Portfolio vs Risk Tolerance

After the big moves in January and February, I thought it would be a good time to look at my portfolio and how it performed. This seems to be a good practice to me. It comes down to the question of risk tolerance. Is my portfolio in line with what my stomach can support?

AI201602

Looking back at the start of the year, There was actually little drawdown in my portfolio.Compared to the general market dropping up to 10 pct, my drawdown was less.

 

 

What could explain this?

A first reason is that I look only once at my portfolio. and I look the first day of the month. The max drawdown of the market in January was on Jan 20 and Feb 11. 2 days that I have no formal record of my portfolio value.

A second reason is to be found in my asset allocation. Lets have a close detailed look.

Portfolio201602_org

The graph tells me the following

  • Roughly 37pct (the brownish) is invested in assets that do not care about market moves. A market move of 10 pct will give me only 6,3 pct drawdown. This is good. On the downside, a market uptake of 10 pct will only increase my portfolio with 6,3 pct. Off course, this is the goal of these elements in my portfolio.
  • The core part of my portfolio is also not 100 pct in stocks. These are my mutual funds that I hold for their power to survive market crashes. Or at least, so they did in 2008/2009.

So, to make a summary, for the time being, I am in a 50/50 pct portfolio.

Attention points

IMG_8116_7_8With a portfolio like this, I have less volatility than the market. This is a two edged sword. There is less downside swing. Less upward swing also. This means it is more difficult for my portfolio to have a long term return that will bring FIRE closer.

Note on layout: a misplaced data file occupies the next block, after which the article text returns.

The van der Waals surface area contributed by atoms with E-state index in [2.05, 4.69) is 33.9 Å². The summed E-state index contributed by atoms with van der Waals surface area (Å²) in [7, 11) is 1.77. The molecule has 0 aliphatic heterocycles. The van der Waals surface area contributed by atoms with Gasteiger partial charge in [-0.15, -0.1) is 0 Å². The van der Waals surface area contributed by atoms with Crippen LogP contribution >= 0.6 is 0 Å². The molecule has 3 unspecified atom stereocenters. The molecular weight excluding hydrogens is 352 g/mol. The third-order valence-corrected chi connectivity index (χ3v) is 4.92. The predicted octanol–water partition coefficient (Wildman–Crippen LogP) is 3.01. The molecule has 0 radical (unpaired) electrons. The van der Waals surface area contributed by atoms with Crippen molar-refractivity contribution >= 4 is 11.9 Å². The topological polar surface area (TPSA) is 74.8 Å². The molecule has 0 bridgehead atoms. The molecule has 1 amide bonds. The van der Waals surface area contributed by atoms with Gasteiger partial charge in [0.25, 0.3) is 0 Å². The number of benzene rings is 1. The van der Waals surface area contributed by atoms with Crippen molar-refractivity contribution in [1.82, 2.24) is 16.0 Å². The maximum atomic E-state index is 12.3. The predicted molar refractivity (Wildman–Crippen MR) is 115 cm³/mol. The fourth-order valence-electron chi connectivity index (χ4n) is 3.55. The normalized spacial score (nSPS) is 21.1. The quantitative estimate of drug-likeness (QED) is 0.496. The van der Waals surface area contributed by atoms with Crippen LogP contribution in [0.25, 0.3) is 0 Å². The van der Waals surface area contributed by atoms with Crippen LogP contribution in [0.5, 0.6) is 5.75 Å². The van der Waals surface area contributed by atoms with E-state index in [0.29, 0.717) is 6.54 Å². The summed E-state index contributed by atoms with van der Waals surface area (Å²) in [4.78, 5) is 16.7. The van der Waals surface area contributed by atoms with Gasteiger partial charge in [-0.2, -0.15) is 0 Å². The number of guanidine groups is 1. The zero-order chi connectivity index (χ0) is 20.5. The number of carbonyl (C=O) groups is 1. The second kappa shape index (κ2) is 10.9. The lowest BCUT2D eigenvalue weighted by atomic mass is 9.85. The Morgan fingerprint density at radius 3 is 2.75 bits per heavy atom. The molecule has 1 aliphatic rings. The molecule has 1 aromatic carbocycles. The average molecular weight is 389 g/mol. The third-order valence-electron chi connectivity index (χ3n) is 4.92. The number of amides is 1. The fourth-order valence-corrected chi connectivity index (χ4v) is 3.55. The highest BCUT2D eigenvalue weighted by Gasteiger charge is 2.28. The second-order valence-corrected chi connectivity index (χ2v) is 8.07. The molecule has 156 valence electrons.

With the current plan in place, all my contributions will go my lazy index portfolio. As such, my exposure to higher risk asset will increase. If the past is a good indication for the future, this should result in a higher expected return as well.

How did your portfolio do during the first 2 months of the year?

Advertisements

7 thoughts on “Portfolio vs Risk Tolerance

  1. That looks like a steady portfolio to me. Ours dropped a little less than the US market, about 7% at the worst, but has sprung back since. We are underweight stocks right now and are hording cash, not that I’d recommend my approach to anyone else. I hope you’re having a great weekend!
    -Bryan

    Like

  2. Hi ambertreeleaves,

    Are the mutual funds you hold a mixture of stocks / bonds, or are they all stocks? It’s probably worth calculating the actual percentage of stocks vs bonds in determining your risk tolerance…the largest drop in annual return for a 100% US stock portfolio was -44% since 1928; the best annual return being +53%. So a 10% drop is significant but could have been much worse.

    I think for the year to date as of yesterday, my Income Fund is finally back in positive territory (0.31% as of 4th Mar); having fallen to a low of -3.9% on 12-Feb. Still a long ways to go for the month end though!

    Best wishes,
    – DL

    Like

    1. For now, I have the feeling my return is lower than the market. That is fine, as I assume less than market return in my calculation.
      Over time, I will become more aggressive. I will try to nock of a few years from the 2029 goal.

      Like

  3. Everything looks good to me. Having less downside and upside is not necessarily a bad thing. For me, it’s all about sleeping at night. If a portfolio is so risky that every morning I need to check my stocks to see how much I’ve lost, then I need to re-evaluate my positions.

    Like

    1. That is my main concern as well: sleep at night. Reaching my FIRE goal in due time is secondary to that. When calculating the date, I took a fairly conservative estimate, one that should correspond to my current portfolio.

      Like

Leave a Reply

Fill in your details below or click an icon to log in:

WordPress.com Logo

You are commenting using your WordPress.com account. Log Out / Change )

Twitter picture

You are commenting using your Twitter account. Log Out / Change )

Facebook photo

You are commenting using your Facebook account. Log Out / Change )

Google+ photo

You are commenting using your Google+ account. Log Out / Change )

Connecting to %s